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Past forward

By Nickunj Malik - Dec 28,2016 - Last updated at Dec 28,2016

I do not mean to sound like a whiner during the festive season, but I cannot bear people with a perfect past. It is impossible to be around them, you know, the ones who fix some point in their distant bygone era, and claim that it was the most utopian period of their lives. They depress me, these folks, who insist that there is nothing for them to look forward to, because their erstwhile idealistic existence is over. Their future is already imperfect since it can never match up to their flawless days of yore. In most instances, it is very difficult to correct them. Unless you have been a part of their childhood, and even then, what they recall, through their rose filtered glasses, is quite contrary to what you might remember, through your own fact checked ones. 

When I was 30 years old, which was long back, I knew this group that met every week for coffee at a local cafeteria. Some of them were alumni of my school and the rest were from my university. All of them were at various stages of their careers and several had ventured into parenthood. I had a part time job that I juggled, along with looking after my pre-schooler because my spouse was completely caught up in his vocation. He was more of a weekend father. Life was a whirlwind of days merging into weeks and I had no time to sit and brood. But each evening I was overcome by a great sense of gratitude when I managed to handle my challenges, to the best of my ability.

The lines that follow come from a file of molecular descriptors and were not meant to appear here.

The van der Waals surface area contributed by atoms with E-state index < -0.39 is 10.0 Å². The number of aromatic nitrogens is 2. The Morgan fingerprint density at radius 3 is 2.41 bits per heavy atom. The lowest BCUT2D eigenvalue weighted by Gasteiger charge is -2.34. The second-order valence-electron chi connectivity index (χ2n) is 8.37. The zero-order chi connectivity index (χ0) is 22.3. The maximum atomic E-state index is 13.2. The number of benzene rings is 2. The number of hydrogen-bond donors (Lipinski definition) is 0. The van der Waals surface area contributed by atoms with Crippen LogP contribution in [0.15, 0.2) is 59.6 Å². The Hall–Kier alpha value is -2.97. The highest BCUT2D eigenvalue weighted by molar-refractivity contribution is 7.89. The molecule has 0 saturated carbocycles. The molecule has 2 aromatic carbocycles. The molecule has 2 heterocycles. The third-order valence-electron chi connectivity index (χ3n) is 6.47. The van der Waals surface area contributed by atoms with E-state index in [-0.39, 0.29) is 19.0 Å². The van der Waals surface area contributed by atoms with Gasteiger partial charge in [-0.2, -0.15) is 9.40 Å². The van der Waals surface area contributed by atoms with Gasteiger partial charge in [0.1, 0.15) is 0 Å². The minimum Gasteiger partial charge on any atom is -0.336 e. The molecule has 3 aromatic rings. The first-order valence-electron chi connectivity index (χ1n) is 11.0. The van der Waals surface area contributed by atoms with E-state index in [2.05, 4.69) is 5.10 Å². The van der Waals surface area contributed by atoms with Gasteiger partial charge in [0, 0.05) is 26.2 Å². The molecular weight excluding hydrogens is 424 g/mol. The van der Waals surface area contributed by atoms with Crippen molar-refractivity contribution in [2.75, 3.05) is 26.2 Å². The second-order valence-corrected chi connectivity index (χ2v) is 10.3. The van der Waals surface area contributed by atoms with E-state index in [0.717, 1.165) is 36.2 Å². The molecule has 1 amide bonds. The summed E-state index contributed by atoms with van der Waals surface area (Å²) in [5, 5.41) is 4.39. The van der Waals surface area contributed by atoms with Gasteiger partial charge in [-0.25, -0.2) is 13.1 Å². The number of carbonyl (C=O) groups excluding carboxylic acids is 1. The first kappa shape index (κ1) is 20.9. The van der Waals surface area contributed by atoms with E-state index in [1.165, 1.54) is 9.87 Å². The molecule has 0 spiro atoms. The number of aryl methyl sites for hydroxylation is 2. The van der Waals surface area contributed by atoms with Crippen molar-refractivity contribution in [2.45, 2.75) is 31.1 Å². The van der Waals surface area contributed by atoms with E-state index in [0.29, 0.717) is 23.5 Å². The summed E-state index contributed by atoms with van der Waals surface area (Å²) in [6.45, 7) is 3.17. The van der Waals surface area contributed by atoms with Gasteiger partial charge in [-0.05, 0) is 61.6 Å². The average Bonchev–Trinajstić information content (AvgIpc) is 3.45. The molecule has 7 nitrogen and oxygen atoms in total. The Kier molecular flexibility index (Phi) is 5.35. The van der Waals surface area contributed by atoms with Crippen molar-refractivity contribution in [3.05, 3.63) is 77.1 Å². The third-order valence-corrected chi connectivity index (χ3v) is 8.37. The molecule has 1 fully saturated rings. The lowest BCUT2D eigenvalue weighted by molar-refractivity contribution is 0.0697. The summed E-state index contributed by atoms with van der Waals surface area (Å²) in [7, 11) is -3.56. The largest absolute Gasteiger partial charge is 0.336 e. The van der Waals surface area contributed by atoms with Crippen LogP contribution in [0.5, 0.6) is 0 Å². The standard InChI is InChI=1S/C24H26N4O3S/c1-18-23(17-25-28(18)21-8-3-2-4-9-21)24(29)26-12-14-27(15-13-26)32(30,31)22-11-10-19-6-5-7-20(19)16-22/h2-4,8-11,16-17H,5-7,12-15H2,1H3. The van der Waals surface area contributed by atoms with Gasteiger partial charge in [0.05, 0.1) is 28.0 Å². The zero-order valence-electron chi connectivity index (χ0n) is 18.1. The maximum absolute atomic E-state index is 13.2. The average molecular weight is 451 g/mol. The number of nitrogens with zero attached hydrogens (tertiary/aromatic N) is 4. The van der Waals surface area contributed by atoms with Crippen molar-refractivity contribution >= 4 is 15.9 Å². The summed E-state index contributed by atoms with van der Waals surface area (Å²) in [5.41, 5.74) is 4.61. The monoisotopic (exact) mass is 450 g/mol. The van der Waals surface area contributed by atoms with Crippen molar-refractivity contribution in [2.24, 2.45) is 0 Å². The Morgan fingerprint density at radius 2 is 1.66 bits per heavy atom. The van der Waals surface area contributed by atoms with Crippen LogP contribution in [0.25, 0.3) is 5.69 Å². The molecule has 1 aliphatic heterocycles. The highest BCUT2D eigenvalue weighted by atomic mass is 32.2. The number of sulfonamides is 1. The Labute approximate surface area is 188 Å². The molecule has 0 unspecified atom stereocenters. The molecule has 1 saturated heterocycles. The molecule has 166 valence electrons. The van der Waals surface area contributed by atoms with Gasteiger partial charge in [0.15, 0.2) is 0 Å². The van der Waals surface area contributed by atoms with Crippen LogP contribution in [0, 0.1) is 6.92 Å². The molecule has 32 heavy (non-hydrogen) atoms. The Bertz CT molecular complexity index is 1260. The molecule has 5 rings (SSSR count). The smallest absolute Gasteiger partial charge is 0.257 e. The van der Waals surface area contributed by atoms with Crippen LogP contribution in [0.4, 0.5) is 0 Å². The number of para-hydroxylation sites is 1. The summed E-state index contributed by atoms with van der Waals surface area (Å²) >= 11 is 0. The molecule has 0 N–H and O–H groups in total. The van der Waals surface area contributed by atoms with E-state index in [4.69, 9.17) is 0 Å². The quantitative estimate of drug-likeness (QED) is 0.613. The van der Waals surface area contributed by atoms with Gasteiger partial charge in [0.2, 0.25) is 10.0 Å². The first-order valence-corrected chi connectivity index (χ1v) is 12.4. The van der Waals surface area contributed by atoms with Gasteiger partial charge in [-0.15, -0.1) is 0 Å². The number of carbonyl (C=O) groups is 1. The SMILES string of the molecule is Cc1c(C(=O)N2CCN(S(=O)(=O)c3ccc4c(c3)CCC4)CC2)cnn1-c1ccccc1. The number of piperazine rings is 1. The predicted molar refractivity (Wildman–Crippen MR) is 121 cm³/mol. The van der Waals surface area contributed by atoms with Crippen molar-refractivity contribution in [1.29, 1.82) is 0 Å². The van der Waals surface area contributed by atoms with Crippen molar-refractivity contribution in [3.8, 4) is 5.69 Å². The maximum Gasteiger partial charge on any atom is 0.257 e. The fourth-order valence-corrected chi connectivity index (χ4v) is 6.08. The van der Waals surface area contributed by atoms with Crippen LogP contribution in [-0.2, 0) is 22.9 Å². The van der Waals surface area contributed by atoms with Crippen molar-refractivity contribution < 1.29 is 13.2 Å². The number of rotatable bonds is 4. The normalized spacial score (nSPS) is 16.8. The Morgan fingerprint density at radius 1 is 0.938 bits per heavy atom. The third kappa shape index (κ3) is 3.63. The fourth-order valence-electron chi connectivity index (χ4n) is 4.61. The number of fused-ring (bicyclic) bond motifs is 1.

Soon I was invited to the coffee group that I wanted to be a part of, but simply could not find the time to join. After missing three meetings I presented myself at the fourth one, a little out of breath because I had jogged to the café. There was a discussion going on about raising the membership fee, which was quite miniscule to start with. I offered to pay the annual amount in one go, but was immediately shouted down. If I was not sure about attending each meet, why should I pay for them, was the rationale. I did not mind, I tried to reason, but no one was listening to me. My eyes were glued to the wall clock because I had to pick up my daughter from kindergarten and I could not afford to be late.

Seeing me in this distracted state my old schoolmate started reminiscing about our own childhood. We did not have a care in the world, he said. We could do whatever we wanted to because we had no responsibilities, another one chipped in. Life was simple and club memberships were free for each community, my schoolmate reiterated. 

That is not how I remember it, I thought in my head. The membership fee was deducted from the paycheque of our parents and we did have a daily homework responsibility that our nuns took very seriously. The consequences of not delivering that were too scary to recount. 

“We had such a perfect past,” my school friend sighed. 

I looked pointedly at my watch. 

“Our golden age was when we were ten,” he claimed. 

“The best years of our lives are yet to come,” I consoled. 

“The best years of our life are gone,” he muttered. 

“I have to go,” I interrupted.

“Where you going?” he asked. 


“To make my future perfect,” I stressed.

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